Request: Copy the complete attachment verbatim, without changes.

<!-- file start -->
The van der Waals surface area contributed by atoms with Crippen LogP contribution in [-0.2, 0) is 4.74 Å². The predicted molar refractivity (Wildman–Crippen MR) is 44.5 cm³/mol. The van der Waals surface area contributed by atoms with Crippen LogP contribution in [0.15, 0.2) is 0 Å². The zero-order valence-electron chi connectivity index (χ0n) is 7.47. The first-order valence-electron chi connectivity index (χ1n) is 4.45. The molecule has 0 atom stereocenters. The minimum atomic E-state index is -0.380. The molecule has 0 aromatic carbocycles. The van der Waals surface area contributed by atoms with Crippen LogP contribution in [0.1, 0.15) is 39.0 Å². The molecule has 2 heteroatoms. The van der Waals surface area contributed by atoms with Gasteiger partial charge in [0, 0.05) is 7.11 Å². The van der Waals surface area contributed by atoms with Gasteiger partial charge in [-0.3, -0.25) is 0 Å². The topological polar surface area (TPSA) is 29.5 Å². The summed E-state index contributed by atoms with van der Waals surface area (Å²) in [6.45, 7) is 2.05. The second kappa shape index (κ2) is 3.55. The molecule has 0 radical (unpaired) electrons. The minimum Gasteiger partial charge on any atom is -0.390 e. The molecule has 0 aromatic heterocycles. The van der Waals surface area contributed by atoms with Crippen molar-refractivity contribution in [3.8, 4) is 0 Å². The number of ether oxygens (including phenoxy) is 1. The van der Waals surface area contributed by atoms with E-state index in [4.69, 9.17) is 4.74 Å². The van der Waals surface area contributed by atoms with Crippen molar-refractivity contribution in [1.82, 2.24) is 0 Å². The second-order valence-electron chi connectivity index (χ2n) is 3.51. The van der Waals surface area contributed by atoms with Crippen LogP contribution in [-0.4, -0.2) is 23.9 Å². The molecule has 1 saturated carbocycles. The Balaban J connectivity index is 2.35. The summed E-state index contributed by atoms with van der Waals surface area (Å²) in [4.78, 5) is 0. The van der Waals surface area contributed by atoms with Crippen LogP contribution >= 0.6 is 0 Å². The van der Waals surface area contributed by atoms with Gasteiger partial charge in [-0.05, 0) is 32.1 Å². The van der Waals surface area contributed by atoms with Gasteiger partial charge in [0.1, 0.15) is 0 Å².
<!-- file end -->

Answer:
The van der Waals surface area contributed by atoms with Crippen LogP contribution in [-0.2, 0) is 4.74 Å². The predicted molar refractivity (Wildman–Crippen MR) is 44.5 cm³/mol. The van der Waals surface area contributed by atoms with Crippen LogP contribution in [0.15, 0.2) is 0 Å². The zero-order valence-electron chi connectivity index (χ0n) is 7.47. The first-order valence-electron chi connectivity index (χ1n) is 4.45. The molecule has 0 atom stereocenters. The minimum atomic E-state index is -0.380. The molecule has 0 aromatic carbocycles. The van der Waals surface area contributed by atoms with Crippen LogP contribution in [0.1, 0.15) is 39.0 Å². The molecule has 2 heteroatoms. The van der Waals surface area contributed by atoms with Gasteiger partial charge in [0, 0.05) is 7.11 Å². The van der Waals surface area contributed by atoms with Gasteiger partial charge in [-0.3, -0.25) is 0 Å². The topological polar surface area (TPSA) is 29.5 Å². The summed E-state index contributed by atoms with van der Waals surface area (Å²) in [6.45, 7) is 2.05. The second kappa shape index (κ2) is 3.55. The molecule has 0 radical (unpaired) electrons. The minimum Gasteiger partial charge on any atom is -0.390 e. The molecule has 0 aromatic heterocycles. The van der Waals surface area contributed by atoms with Crippen molar-refractivity contribution in [3.8, 4) is 0 Å². The number of ether oxygens (including phenoxy) is 1. The van der Waals surface area contributed by atoms with E-state index in [4.69, 9.17) is 4.74 Å². The van der Waals surface area contributed by atoms with Crippen molar-refractivity contribution in [1.82, 2.24) is 0 Å². The second-order valence-electron chi connectivity index (χ2n) is 3.51. The van der Waals surface area contributed by atoms with Crippen LogP contribution in [-0.4, -0.2) is 23.9 Å². The molecule has 1 saturated carbocycles. The Balaban J connectivity index is 2.35. The summed E-state index contributed by atoms with van der Waals surface area (Å²) in [4.78, 5) is 0. The van der Waals surface area contributed by atoms with Crippen LogP contribution >= 0.6 is 0 Å². The van der Waals surface area contributed by atoms with Gasteiger partial charge in [-0.05, 0) is 32.1 Å². The van der Waals surface area contributed by atoms with Gasteiger partial charge in [0.1, 0.15) is 0 Å².